Assuming that all new files are in (or can be moved to) new/ and all old files are in old/ directories, you can use 'diff -ur old/ new/' to see the differences in files between the directories.
If you don't care about the nature of the differences, only the fact that some files are different then use grep to filter the output - but you will lose the exit code from diff (1 = differences found). Instead you can use the exit code from grep (1 = no regexp matches found, which you can interpret to mean that all files are the same).
e.g. i generated some text files in old and new (just rubbish containing directory listings of /bin, /sbin, and /etc). then i edited new/baz and deleted some lines:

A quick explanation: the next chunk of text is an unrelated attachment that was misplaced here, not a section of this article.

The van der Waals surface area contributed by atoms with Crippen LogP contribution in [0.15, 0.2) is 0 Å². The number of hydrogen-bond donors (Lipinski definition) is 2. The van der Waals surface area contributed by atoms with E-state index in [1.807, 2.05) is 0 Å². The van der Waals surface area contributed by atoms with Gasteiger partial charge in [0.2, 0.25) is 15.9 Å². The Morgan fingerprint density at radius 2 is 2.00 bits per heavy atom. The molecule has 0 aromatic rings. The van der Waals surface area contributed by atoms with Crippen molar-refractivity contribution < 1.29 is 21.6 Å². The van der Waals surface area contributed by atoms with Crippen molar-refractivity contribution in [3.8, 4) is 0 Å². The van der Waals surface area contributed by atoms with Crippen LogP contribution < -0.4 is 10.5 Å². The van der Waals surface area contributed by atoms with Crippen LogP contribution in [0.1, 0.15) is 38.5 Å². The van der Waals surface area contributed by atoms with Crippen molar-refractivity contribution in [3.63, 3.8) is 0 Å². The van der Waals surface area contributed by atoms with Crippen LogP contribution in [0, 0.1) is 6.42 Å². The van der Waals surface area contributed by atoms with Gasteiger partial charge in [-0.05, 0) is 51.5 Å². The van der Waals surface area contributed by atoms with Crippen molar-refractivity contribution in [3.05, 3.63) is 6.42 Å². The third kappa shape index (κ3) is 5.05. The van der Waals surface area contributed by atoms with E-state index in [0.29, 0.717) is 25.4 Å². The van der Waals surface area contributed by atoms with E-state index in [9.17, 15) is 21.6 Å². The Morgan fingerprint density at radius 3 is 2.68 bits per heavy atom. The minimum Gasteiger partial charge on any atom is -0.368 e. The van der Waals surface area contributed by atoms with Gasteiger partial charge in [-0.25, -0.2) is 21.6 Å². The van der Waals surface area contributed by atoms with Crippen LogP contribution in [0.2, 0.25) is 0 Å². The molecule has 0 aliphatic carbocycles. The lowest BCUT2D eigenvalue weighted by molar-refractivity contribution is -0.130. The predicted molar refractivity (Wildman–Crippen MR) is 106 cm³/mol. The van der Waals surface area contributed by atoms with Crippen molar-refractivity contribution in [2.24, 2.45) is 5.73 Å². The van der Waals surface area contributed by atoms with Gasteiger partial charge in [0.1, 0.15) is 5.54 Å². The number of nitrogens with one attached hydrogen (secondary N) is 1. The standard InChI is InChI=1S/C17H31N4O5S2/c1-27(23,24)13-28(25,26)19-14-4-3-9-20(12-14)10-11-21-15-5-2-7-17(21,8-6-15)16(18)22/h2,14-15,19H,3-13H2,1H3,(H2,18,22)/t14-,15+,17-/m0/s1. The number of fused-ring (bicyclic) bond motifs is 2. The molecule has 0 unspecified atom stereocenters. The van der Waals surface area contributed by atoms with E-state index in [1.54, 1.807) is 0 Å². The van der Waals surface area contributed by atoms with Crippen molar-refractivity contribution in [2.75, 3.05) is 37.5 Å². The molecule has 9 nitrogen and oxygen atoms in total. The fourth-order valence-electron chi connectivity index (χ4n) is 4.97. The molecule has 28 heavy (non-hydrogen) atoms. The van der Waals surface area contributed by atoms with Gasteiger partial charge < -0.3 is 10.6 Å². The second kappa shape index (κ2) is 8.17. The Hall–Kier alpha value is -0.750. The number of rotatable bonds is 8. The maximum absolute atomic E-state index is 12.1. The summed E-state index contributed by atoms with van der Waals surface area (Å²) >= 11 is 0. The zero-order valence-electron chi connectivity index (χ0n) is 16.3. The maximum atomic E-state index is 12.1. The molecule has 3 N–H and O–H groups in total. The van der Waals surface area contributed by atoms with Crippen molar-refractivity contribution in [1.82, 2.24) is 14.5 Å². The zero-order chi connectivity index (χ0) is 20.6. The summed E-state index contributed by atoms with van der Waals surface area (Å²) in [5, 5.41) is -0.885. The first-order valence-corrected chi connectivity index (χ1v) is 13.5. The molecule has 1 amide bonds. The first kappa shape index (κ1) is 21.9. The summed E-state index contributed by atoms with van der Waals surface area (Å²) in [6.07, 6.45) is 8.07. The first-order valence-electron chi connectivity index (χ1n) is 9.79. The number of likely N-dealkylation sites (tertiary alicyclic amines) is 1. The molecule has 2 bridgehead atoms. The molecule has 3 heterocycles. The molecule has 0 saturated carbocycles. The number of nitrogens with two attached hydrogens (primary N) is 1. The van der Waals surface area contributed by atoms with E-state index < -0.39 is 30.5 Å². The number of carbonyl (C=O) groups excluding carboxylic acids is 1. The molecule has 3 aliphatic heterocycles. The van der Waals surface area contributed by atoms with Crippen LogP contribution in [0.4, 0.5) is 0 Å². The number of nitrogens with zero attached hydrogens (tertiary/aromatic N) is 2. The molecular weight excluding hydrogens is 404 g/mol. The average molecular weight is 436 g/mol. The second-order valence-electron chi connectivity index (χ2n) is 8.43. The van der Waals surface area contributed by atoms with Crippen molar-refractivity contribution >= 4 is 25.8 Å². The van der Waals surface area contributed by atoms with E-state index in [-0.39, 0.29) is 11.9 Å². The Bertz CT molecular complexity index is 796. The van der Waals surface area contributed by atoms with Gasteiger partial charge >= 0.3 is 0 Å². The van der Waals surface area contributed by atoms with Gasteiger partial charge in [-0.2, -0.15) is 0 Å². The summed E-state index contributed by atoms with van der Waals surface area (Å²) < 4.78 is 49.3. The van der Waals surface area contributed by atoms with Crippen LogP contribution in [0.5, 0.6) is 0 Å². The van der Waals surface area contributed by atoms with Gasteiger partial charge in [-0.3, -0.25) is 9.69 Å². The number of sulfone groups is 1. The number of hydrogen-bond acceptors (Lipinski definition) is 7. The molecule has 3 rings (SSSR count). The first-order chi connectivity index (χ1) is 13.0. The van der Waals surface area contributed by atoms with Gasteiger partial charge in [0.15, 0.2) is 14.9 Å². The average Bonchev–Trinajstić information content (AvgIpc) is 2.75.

$ ls -l new old
-rw-r--r-- 1 cas cas 11063 Sep 15 15:27 baz
-rw-r--r-- 1 cas cas 14529 Sep 15 15:25 foo
-rw-r--r-- 1 cas cas 6843 Sep 15 15:24 bar
-rw-r--r-- 1 cas cas 12025 Sep 15 15:24 baz
first, compare the two dirs:
$ diff -ur old new | egrep '^(Only|diff)'
Only in old: bar
diff -ur old/baz new/baz
Only in new: foo
$ echo $?
here you can see the exit code when the src and dst dirs are the same (or have exactly the same content)
$ diff -ur old old | egrep '^(Only|diff)'
$ echo $?
you could also use cmp, but it can only match individual files, it can't recursively check two directories for differences. you'd have to write a for loop wrapper around it, and you'd have to take into account files that exist only in new but not in old. easier to use diff.